EVER WALK INTO A ROOM with some purpose in mind, only to forget what it was? It turns out, doors themselves are to blame for these strange memory lapses. Can this contribute to dementia’s wandering, confusion and problems with traveling?
Psychologists at the University of Notre Dame have discovered that passing through a doorway triggers what’s known as an event boundary in the mind, separating one set of thoughts and memories from the next.
Your brain files away the thoughts you had in the previous room and prepares a blank slate for the new locale.
It is referred to as a location-updating effect, and it results in a decline in memory when people move from one location to another.
This may help explain the confusion a person with dementia experiences when they transition from one place to another, as well as when they wander or travel.
Memory & The Event Boundary
Psychology Professor Gabriel Radvansky led the research project. She explained, “Entering or exiting through a doorway serves as an ‘event boundary’ in the mind, which separates episodes of activity and files them away.”
“Recalling the decision or activity that was made in a different room is difficult because it has been compartmentalized.”
Conducting three experiments in both real and virtual environments, Radvansky’s subjects – all college students – performed memory tasks while crossing a room and while exiting a doorway.
In the first experiment, subjects used a virtual environment and moved from one room to another, selecting an object on a table and exchanging it for an object at a different table. They did the same thing while simply moving across a room but not crossing through a doorway.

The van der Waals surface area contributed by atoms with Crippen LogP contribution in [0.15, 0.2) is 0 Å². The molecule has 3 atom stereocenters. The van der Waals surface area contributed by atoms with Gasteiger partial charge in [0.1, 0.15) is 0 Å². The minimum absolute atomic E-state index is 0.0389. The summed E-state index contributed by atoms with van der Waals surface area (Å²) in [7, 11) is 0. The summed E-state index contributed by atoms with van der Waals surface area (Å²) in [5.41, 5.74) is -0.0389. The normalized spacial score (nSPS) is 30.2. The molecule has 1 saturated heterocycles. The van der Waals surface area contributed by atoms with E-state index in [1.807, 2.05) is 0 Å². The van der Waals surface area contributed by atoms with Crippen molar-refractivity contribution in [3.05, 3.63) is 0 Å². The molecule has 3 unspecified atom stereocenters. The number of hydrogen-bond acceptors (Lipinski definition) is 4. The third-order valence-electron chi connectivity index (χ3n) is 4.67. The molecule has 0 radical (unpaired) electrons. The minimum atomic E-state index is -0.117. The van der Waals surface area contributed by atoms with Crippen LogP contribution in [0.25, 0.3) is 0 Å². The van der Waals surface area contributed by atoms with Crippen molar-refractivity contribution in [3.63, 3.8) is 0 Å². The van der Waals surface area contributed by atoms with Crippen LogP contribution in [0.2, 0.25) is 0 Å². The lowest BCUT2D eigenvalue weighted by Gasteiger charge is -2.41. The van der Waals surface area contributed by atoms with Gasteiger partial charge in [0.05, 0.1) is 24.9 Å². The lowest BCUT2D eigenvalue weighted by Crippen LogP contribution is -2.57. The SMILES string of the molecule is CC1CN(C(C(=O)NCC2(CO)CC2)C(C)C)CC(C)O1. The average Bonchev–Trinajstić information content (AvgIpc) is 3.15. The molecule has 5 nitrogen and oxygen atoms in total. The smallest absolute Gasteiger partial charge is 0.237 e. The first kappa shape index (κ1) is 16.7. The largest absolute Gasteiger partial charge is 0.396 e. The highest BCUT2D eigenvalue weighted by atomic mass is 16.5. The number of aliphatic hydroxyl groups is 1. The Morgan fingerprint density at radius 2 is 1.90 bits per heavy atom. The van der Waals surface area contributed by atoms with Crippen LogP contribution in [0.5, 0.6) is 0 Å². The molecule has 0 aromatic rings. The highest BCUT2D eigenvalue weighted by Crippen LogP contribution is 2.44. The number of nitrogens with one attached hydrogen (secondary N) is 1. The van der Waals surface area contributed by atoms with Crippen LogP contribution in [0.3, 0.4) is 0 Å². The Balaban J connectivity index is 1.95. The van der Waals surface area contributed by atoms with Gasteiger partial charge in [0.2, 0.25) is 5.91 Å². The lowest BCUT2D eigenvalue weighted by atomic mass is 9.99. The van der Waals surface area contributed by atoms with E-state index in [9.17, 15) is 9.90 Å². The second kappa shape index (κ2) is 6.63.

Radvansky found that the subjects forgot more after walking through a doorway compared to moving the same distance across a room, suggesting that the doorway or “event boundary” impedes one’s ability to retrieve thoughts or decisions made in a different room.
The second experiment in a real-world setting required subjects to conceal in boxes the objects chosen from the table and move either across a room or travel the same distance and walk through a doorway. The results in the real-world environment replicated those in the virtual world: walking through a doorway diminished subjects’ memories.
The final experiment was designed to test whether doorways actually served as event boundaries or if one’s ability to remember is linked to the environment in which a decision – in this case, the selection of an object – was created. Previous research has shown that environmental factors affect memory and that information learned in one environment is retrieved better when the retrieval occurs in the same context. Subjects in this leg of the study passed through several doorways, leading back to the room in which they started. The results showed no improvements in memory, suggesting that the act of passing through a doorway serves as a way the mind files away memories.
Walking through doorways causes forgetting:
Gabriel A. Radvansky, Sabine A. Krawietz, and Andrea K. Tamplin
Department of Psychology, University of Notre Dame, Notre Dame, IN, USA
- Walking through doorways causes forgetting, new research shows
- The study was published in the Quarterly Journal of Experimental Psychology.